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Fri June 13, 2014
Author Alex Tizon Examines What It’s Like To Be An Asian-American Man
As a boy growing up in the 1960s and ‘70s, Alex Tizon was well aware of a racial hierarchy that existed, a hierarchy that put him, a Filipino immigrant, at the bottom.
His parents admired white Americans and all things western. Tizon once caught his father massaging and pinching his nose to make it sharper and narrower, and less round and Filipino-looking.
“I took it a step farther,” Tizon said. “I used to put clothespins on my nose.”
Tizon used to hang on pull-up bars in an attempt to get taller. One’s physical size in this country —“the land of the giants,” as his father liked to say — was linked to one’s worth.
But Tizon was a short, brown-skinned man constantly mistaken for anything but Filipino. And the images he found in popular culture weren’t helping his self-esteem.
“Everything I saw on TV, in the movies, in books corroborated the sense of Asian men being less manly, less masculine than other men,” he said.
So Tizon sets out to figure out how he fit in the world. And his own personal investigation of manhood, specifically what it means to be Asian American and a man, is the subject of his new, deeply-reported memoir, “Big Little Man: In Search of My Asian Self.”
A former national correspondent for the Los Angeles Times, a longtime Seattle Times journalist and the winner of a Pulitzer Prize, Tizon now teaches at his alma mater, the University of Oregon in Eugene. It was in college where Tizon butted up against one of the most painful stereotypes he says all Asian men encounter: that they aren’t sexually attractive.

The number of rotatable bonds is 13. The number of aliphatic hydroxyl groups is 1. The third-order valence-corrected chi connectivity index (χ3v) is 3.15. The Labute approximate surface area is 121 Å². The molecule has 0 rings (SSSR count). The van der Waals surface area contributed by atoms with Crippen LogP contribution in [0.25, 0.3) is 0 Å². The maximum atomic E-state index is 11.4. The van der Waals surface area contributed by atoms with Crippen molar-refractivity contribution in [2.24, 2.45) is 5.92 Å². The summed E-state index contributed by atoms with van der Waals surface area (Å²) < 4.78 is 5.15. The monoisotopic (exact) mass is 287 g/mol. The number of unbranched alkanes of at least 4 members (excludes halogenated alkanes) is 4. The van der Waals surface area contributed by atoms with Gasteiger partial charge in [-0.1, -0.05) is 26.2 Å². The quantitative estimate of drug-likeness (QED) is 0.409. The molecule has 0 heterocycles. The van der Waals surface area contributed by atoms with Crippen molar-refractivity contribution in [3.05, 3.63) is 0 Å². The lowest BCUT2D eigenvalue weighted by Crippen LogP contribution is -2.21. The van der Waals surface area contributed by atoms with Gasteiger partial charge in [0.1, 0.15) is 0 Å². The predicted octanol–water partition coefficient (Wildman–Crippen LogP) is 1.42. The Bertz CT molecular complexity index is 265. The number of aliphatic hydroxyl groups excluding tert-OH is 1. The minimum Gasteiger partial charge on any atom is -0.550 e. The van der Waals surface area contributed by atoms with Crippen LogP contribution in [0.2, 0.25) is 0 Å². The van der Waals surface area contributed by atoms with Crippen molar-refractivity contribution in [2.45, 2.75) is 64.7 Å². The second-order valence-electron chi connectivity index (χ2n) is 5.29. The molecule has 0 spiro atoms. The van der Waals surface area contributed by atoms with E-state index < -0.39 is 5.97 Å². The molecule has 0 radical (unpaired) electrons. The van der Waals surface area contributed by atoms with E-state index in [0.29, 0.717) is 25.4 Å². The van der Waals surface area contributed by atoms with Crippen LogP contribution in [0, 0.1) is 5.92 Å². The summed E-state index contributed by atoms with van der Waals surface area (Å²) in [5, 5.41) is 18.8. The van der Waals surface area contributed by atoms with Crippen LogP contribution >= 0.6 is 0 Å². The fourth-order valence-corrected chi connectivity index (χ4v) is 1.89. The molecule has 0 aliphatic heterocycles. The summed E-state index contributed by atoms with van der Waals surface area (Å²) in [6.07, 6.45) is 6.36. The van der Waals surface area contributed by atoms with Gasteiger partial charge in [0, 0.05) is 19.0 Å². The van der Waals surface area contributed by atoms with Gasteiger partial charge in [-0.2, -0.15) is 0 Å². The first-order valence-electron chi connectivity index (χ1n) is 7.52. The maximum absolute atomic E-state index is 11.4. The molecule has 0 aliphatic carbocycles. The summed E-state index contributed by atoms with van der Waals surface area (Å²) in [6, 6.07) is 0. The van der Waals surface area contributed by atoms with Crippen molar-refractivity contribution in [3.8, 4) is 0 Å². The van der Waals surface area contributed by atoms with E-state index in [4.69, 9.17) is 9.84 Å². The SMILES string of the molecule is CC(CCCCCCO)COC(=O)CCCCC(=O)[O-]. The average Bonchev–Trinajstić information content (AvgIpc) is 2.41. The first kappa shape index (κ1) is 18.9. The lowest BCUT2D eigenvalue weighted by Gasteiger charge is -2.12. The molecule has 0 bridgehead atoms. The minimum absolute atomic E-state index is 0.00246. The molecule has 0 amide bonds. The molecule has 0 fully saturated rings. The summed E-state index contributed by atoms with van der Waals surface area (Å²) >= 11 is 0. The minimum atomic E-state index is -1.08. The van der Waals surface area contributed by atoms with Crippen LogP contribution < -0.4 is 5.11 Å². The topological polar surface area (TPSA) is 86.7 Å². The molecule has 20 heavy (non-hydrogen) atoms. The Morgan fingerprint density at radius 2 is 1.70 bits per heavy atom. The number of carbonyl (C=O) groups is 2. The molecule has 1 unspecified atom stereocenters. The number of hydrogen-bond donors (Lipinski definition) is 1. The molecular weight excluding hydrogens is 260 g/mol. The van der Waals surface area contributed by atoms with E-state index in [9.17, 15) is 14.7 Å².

“I think Asian men, for the last couple of hundred years in the West, have been seen as not desirable, which is the opposite of what a lot of Asian women experience,” he said.
Reporting trips sent Tizon to Asia where the author searched for “examples of men in history, men that I could aspire to be.” He learned about Zheng He, “the Chinese Columbus,” and Lapu-Lapu, who helped defeat Ferdinand Magellan’s invasion of the Philippines.
“Part of what I was looking for was my own worth as a man,” Tizon said.
Back in the U.S. he met a pair of politicians, first Ben Cayetano, the governor of Hawaii, “who was darker than I was,” said Tizon.
“He was browner than I was. He had the same Asian face that I had. And I marveled at him,” he said.
A few weeks later, Tizon shook hands with Gov. Gary Locke of Washington.
“And these were formidable men,” Tizon said of the two elected officials. “And that made an impression on me.”
There’s now a new generation of Asian-American men, the students Tizon teaches in Oregon. They’ve grown up in a more accepting country, he says, with many more visible role models around them. The word Tizon uses is “limitless”; these are men who regard themselves as having limitless potential.
That notion wasn’t something palpable when he was their age. And it was torture figuring out how he mattered and belonged. The struggle to belong “is really what my book’s about,” Tizon said. It’s that universal struggle. His just happened to be couched in race.